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The DeSmet family visits De Smet

Family with 11 siblings is related to Father De Smet

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The DeSmet family came to De Smet on Thursday to see all of the sites and especially the Father De Smet statue that represents one of their ancestors. Three DeSmet sisters, Susie (DeSmet) Paul from St. Peter, Minn., Margie (DeSmet) Dahl and her husband Butch from Marshall, Minn., and Joan (DeSmet) Hennen from Alexandria, Minn., came to visit Jerry DeSmet and his wife Mary in Lake Hendricks, S.D. (on the edge of the Minnesota border), and they traveled together to De Smet for a family reunion.

The DeSmets were a fun group touring the town and shopping on Main Street. They felt lucky it was Crazy Days in De Smet, and they could all act a little ‘crazy.’ The sisters tried on pajama bottoms in front of Prairie Town Gifts, visited the stores on Main Street while shopping the wares on the sidewalks, toured the Laura Ingalls Wilder sites and the De Smet Event Center and grabbed some family photos in front of the Father De Smet statue.

Jerry and Mary DeSmet have visited De Smet several times in the past. Others recalled special memories of traveling through De Smet. Susie Paul made a special trip through De Smet in April this year to have her picture taken in front of the De Smet sign. The Dahls came through in 1975 while on their honeymoon.

“I have always wanted to come back,” said Margie Dahl.

Mary DeSmet recalled stopping at the De Smet Café downtown many years ago. Everyone in the café was so excited to see the name of DeSmet on the check that she wrote, they posted the check on the bulletin board and did not cash it for two months.

Raised on a farm seven miles south of Minneota, Minn., there were 11 children in the William and Margaret DeSmet family. Juliana, Deanna, Pauline and Jeff, three of the oldest children and the youngest brother have passed away. Those still living are Larry, Bernard (Ben), Ronald (Ron), Susie, Jerry, Margie and Joanie.

“We had our own baseball and football teams,” Jerry recalled. “We often worked out in the gardens, and when all eleven of us got out there picking those vegetables, we got a lot of work done in a hurry.”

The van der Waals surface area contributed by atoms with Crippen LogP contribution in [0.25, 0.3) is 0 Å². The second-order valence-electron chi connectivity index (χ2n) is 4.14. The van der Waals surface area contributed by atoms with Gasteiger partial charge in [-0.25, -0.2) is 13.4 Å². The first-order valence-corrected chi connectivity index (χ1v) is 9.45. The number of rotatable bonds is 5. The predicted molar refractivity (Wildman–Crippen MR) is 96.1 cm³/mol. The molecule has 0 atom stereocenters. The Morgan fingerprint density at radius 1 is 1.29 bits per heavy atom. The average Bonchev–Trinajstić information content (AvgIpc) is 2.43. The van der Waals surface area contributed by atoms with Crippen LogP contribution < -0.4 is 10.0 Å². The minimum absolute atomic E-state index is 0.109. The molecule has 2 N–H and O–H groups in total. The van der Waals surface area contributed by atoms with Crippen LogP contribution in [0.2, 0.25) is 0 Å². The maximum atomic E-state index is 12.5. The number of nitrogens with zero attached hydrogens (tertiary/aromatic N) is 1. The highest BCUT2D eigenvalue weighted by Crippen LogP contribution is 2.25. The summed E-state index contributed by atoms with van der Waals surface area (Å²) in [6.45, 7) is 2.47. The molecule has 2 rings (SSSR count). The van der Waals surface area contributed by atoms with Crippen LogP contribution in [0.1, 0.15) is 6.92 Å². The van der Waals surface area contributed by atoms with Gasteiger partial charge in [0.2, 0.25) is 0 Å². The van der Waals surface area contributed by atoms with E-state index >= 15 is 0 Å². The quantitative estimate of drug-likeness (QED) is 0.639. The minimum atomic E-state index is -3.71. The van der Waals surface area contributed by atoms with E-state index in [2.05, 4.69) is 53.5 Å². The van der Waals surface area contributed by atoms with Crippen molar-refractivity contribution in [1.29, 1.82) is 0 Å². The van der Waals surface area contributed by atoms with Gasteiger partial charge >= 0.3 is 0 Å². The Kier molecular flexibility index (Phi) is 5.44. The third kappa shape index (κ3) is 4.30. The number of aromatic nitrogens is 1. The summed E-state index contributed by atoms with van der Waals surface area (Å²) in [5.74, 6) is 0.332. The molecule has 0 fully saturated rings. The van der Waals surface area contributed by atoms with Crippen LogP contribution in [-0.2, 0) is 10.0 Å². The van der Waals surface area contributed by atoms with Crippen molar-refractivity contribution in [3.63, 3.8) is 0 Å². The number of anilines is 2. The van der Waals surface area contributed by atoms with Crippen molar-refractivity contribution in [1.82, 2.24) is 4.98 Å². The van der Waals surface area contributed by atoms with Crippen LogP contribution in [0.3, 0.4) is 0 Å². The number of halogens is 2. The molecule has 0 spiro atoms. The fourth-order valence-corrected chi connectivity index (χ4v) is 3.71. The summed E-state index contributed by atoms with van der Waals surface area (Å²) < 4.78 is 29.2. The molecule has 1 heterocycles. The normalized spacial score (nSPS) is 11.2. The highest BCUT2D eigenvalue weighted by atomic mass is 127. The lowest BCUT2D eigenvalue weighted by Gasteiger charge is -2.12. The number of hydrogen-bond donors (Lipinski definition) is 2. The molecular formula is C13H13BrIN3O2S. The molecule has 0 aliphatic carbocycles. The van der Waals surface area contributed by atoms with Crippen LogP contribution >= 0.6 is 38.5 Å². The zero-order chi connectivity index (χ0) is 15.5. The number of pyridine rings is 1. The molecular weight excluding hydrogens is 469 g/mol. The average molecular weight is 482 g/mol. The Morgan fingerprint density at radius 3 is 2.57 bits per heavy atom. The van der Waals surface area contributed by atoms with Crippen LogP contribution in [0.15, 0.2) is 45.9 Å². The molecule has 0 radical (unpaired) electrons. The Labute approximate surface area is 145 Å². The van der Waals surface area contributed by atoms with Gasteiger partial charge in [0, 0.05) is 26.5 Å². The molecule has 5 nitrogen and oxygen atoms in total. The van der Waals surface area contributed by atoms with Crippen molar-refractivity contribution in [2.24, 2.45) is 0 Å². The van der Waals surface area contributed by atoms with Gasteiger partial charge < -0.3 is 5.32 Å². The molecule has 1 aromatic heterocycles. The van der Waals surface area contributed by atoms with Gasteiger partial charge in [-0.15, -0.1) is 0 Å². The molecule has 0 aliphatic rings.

Susie told the story of how one fellow, who came from a family with five children, asked her what it was like growing up with 11 in the family.

“I want to know what it was like for you growing up with only five kids,” she replied.

The DeSmet’s grandmother came to the United States from Gent, Belgium. She passed stories down to them of being related to Father De Smet, and how he ministered to the Indians. She also told them of her trip as a child to the United States, which took two weeks. They had to live on the deck of the ship the entire way and fixed their own meals there, also. Her parents and five children settled in Indiana, and then Susie moved to Ghent, Minn., where she worked as a housekeeper and met her husband. The town of Ghent was named for Gent, Belgium, with a slight difference in spelling.

The brothers are very proud of serving in the Army. Jerry served during the Vietnam War and Ben during the Korean War. Margie’s husband Butch also served in the Army.

The DeSmets were very impressed with the town, and they loved the noon siren. They enjoyed the many great things to see and do, places to shop and friendly people.

“Everyone waves at you!” said Mary.

And another one!

Ironically, another Father De Smet descendant visited De Smet earlier in the week. Eric De Smet from Kansas City, Mo., stayed at the Prairie House Manor on Sunday and Monday in a pilgrimage to all places named after his family. His grandfather, with many past ‘greats’ in front of his name, was a brother to Father De Smet.

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